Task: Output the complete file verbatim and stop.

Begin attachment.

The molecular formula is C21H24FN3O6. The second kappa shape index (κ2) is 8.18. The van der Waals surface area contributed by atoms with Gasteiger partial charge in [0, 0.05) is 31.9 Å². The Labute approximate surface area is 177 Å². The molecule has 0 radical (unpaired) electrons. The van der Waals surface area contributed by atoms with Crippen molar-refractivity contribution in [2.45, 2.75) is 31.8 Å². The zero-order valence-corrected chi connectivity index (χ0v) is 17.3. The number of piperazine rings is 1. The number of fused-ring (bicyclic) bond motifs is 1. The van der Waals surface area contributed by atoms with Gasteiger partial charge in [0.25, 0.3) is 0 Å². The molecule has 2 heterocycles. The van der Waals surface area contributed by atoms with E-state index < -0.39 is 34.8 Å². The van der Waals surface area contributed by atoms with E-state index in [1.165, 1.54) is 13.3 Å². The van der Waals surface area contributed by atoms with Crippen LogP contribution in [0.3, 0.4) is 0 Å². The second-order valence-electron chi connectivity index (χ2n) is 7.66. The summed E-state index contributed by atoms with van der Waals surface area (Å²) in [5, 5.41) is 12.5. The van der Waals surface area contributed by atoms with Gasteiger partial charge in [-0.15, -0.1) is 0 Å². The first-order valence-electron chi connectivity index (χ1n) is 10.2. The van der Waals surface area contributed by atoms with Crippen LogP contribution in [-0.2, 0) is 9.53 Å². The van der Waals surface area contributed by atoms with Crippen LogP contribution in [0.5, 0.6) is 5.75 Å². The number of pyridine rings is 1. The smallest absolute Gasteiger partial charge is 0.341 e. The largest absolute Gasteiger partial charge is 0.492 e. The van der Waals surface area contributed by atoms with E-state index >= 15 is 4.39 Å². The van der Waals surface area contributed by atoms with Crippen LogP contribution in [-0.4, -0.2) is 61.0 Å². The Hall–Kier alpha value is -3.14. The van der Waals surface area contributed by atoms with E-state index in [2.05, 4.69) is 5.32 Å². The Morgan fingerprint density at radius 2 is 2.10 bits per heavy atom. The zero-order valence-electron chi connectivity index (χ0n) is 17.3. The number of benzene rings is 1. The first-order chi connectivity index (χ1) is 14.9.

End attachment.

The molecular formula is C21H24FN3O6. The second kappa shape index (κ2) is 8.18. The van der Waals surface area contributed by atoms with Gasteiger partial charge in [0, 0.05) is 31.9 Å². The Labute approximate surface area is 177 Å². The molecule has 0 radical (unpaired) electrons. The van der Waals surface area contributed by atoms with Crippen molar-refractivity contribution in [2.45, 2.75) is 31.8 Å². The zero-order valence-corrected chi connectivity index (χ0v) is 17.3. The number of piperazine rings is 1. The number of fused-ring (bicyclic) bond motifs is 1. The van der Waals surface area contributed by atoms with Gasteiger partial charge in [0.25, 0.3) is 0 Å². The molecule has 2 heterocycles. The van der Waals surface area contributed by atoms with E-state index < -0.39 is 34.8 Å². The van der Waals surface area contributed by atoms with E-state index in [1.165, 1.54) is 13.3 Å². The van der Waals surface area contributed by atoms with Crippen LogP contribution in [0.3, 0.4) is 0 Å². The second-order valence-electron chi connectivity index (χ2n) is 7.66. The summed E-state index contributed by atoms with van der Waals surface area (Å²) in [5, 5.41) is 12.5. The van der Waals surface area contributed by atoms with Gasteiger partial charge in [-0.15, -0.1) is 0 Å². The first-order valence-electron chi connectivity index (χ1n) is 10.2. The van der Waals surface area contributed by atoms with Crippen LogP contribution in [-0.2, 0) is 9.53 Å². The van der Waals surface area contributed by atoms with Crippen LogP contribution in [0.5, 0.6) is 5.75 Å². The number of pyridine rings is 1. The smallest absolute Gasteiger partial charge is 0.341 e. The largest absolute Gasteiger partial charge is 0.492 e. The van der Waals surface area contributed by atoms with E-state index >= 15 is 4.39 Å². The van der Waals surface area contributed by atoms with Crippen LogP contribution in [-0.4, -0.2) is 61.0 Å². The Hall–Kier alpha value is -3.14. The van der Waals surface area contributed by atoms with E-state index in [2.05, 4.69) is 5.32 Å². The Morgan fingerprint density at radius 2 is 2.10 bits per heavy atom. The zero-order valence-electron chi connectivity index (χ0n) is 17.3. The number of benzene rings is 1. The first-order chi connectivity index (χ1) is 14.9.